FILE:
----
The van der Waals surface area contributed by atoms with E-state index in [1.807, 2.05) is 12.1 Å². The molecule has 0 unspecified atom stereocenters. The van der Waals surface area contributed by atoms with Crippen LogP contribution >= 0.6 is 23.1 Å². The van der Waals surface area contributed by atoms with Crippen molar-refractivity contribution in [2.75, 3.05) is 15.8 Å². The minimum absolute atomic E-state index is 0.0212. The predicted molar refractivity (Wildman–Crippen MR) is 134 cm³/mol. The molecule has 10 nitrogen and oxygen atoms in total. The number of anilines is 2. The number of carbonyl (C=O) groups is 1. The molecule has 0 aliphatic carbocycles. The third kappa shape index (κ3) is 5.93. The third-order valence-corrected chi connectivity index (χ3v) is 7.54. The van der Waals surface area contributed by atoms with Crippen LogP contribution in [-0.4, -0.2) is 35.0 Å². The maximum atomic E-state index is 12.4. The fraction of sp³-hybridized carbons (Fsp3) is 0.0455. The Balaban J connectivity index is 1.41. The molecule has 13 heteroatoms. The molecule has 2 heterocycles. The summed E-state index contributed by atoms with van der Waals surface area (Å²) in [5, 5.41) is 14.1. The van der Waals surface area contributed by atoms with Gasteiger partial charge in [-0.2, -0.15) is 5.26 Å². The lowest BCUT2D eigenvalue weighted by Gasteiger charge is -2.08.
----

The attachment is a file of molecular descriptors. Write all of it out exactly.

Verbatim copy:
The van der Waals surface area contributed by atoms with E-state index in [1.807, 2.05) is 12.1 Å². The molecule has 0 unspecified atom stereocenters. The van der Waals surface area contributed by atoms with Crippen LogP contribution >= 0.6 is 23.1 Å². The van der Waals surface area contributed by atoms with Crippen molar-refractivity contribution in [2.75, 3.05) is 15.8 Å². The minimum absolute atomic E-state index is 0.0212. The predicted molar refractivity (Wildman–Crippen MR) is 134 cm³/mol. The molecule has 10 nitrogen and oxygen atoms in total. The number of anilines is 2. The number of carbonyl (C=O) groups is 1. The molecule has 0 aliphatic carbocycles. The third kappa shape index (κ3) is 5.93. The third-order valence-corrected chi connectivity index (χ3v) is 7.54. The van der Waals surface area contributed by atoms with Crippen LogP contribution in [-0.4, -0.2) is 35.0 Å². The maximum atomic E-state index is 12.4. The fraction of sp³-hybridized carbons (Fsp3) is 0.0455. The Balaban J connectivity index is 1.41. The molecule has 13 heteroatoms. The molecule has 2 heterocycles. The summed E-state index contributed by atoms with van der Waals surface area (Å²) in [5, 5.41) is 14.1. The van der Waals surface area contributed by atoms with Gasteiger partial charge in [-0.2, -0.15) is 5.26 Å². The lowest BCUT2D eigenvalue weighted by Gasteiger charge is -2.08.